The name “The Original Mama’s Pizza” doesn’t mean that it was the first to use the name. It’s just a way to distinguish it from the rest.

But what really sets The Original Mama’s Pizza apart from the other Mama’s in Berks County is the pizza. That’s what keeps everyone coming back.

BCE Rating
Food: Good
Service: Good
Ambiance: Fair
Price: Very Reasonable

The Original Mama’s Pizza
2661 Shillington Rd
Sinking Spring, PA 19608

Mama's Pizza and Grill Sinking Spring Menu, Reviews, Photos, Location and Info - Zomato

Lunch & Dinner Pizzerias Reviews

Haute Chocolate changing owners; C&M Subs opens in Roby; and more food news

Haute Chocolate in transition amid scandal

West Reading’s Haute Chocolate Cafe is undergoing a change of ownership. The Reading Eagle reported earlier this week that current owner John M. Zuwiala is being charged with aggravated indecent assault, open lewdness, indecent exposure and indecent assault related to an incident with an employee in March. Following the report, the cafe’s Facebook page was updated with a post announcing it is already under new management and undergoing an ownership change, with pastry chef Johanna Zabala transitioning into an ownership role in the coming months.

C&M Subs opens in Robesonia

C&M Subs has opened up shop in Robesonia. The sandwich place is located in the former Muddy’s Smokehouse BBQ location on Penn Ave. Muddy’s left the location in June after failing to come to terms on a new lease.

Van’s Cafe close to reopening

West Reading’s Van’s Cafe is close to reopening. According to a post on the restaurant’s Facebook page, Van’s Cafe should be up and running in its new location by Halloween. The pho restaurant has been closed since June 22 when it began a move to a new location one block west. The cafe was originally scheduled to reopen in early August, but renovations took longer than expected.

Willoughby’s rebranding with renovation

Willoughby’s Bar & Grill will be known as Willoughby’s on Park when it reopens this fall. The restaurant’s website now redirects to WilloughbysonPark.com. The landing page simply says “Coming Soon! Opening Fall 2015. Check back for some new and exciting changes.” Renovations began to the building following Labor Day and the restaurant has been closed since.


Food News

P&J Pizza


October is National Pizza Month, and Berks County Eats is celebrating by visiting some of our area’s best pizzerias all month long.

Most weeks on Berks County Eats, I take you — my readers — with me as a visit a new place and try something different.

Discovering new places and foods is one of my favorite parts about doing this blog.

But I would be doing a disservice to everyone if I didn’t also throw in some old favorites, places that I have enjoyed since childhood. Places that I frequented before the blog began. Places like P&J’s Pizza.

Opening on High St. in Womelsdorf in 1989, Pete and John (the P and J in P&J’s) have been serving western Berks County for more than 25 years.

Growing up in nearby Robesonia in the 90s, I can’t remember a time without P&J’s. They were always there in the store, and their pizza was at every party and every post-game meal throughout my childhood.


Through the years, the restaurant has remained much the same. The seven booths are surrounded by wood paneled walls. If not for the brand new TV in the corner, you would never know it wasn’t still 1989.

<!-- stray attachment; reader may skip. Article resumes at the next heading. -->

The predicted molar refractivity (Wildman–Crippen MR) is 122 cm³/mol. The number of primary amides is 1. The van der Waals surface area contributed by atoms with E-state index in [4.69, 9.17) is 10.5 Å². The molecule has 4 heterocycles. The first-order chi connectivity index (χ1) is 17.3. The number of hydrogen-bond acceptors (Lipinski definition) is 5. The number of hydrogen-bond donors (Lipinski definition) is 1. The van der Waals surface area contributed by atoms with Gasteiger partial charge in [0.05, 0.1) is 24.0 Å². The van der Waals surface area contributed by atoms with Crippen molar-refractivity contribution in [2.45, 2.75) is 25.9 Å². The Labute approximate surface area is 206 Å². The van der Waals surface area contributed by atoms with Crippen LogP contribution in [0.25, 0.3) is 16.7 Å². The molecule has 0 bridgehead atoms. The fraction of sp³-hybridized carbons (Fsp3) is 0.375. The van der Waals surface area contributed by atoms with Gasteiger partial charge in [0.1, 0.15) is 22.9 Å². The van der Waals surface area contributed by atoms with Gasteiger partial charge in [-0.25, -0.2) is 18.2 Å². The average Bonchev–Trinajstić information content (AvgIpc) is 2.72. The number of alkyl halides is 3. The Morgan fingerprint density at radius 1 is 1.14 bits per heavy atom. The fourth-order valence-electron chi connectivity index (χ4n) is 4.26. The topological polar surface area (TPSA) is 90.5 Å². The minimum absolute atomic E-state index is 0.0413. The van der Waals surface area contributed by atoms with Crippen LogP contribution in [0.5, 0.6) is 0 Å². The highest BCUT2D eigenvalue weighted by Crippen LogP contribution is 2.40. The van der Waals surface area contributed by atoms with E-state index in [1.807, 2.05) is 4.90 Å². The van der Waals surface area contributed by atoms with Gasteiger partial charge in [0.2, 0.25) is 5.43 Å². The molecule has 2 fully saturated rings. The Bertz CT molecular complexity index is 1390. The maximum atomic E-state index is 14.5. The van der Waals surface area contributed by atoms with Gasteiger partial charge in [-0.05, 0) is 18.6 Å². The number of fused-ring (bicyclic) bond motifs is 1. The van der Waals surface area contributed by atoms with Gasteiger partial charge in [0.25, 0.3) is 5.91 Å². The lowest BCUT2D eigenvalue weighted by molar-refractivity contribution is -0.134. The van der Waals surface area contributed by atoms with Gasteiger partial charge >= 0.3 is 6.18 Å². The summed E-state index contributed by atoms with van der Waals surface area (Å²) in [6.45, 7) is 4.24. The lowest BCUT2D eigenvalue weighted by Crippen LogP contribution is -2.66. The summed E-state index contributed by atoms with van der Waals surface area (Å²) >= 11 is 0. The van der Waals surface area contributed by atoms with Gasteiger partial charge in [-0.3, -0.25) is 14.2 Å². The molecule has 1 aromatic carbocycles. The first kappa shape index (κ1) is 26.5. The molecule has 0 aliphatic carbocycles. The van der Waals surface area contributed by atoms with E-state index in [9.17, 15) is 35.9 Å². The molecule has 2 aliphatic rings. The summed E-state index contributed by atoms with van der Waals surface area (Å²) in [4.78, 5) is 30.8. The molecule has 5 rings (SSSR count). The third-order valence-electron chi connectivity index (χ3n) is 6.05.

I have had more meals than I can count at P&J’s, trying much of the menu. Their subs are incredible, served in rolls that are more like hollowed-out loaves of Italian bread. The strombolis are also very good.

But what I love more than anything else on the menu is the Sicilian pizza.


Sicilian pizza, for those who have never tried it, is a little bit different from your traditional pie. The most obvious difference is that it’s square. Sicilians fit much more snugly into the carry-out boxes.

It’s also a thicker crust, more like a Chicago-style pizza that rises in the oven instead of remaining flat.

P&J’s does Sicilians as well as anyone. It’s baked until the edges are crispy and the cheese is perfectly melted. The sauce is sweet and the pepperoni is just a little spicier than other restaurants.


The slices are hearty, but I still managed to put down three of them before my stomach threw up the white flag.

In addition, Sicilian pies are a great value if you have a lot of mouths to feed. The large pie, which measures 16-inches square, is sliced in 12 pieces for $12.50 (toppings are $2.25 each so ours was $15.00).

Julie and I shared our pie with my parents, and between the four of us we still had three slices left at the end of the meal. If you do the math, it comes to about $3 per meal, a value no matter how you look at it.

Every small town has a place like P&J’s — a little pizza shop that locals come back to over and over again.

For me, as much as I love new and different, I will always keep going back to P&J’s as long as they keep putting out the same great pizzas I remember from my childhood.

BCE Rating
Food: Good
Service: Very Good
Ambiance: Fair
Price: Very Reasonable

P&J Pizza
133 W. High St
Womelsdorf, PA 19567

P & J Pizza Menu, Reviews, Photos, Location and Info - Zomato

Lunch & Dinner Pizzerias Reviews

Pourhouse American Grille sold; Liederkranz Oktoberfest named best in country; more

Pourhouse American Grille closed; to reopen with new owners

The Pourhouse American Grille is closed for renovations. According to the restaurant’s Facebook page, the restaurant will re-open sometime in October under new ownership. The Pourhouse opened in August of last year in the former Tailgater’s Steakhouse on the corner of Pricetown Rd. (Route 12) and Blandon Rd. (Route 73). An exact date for re-opening has not been announced.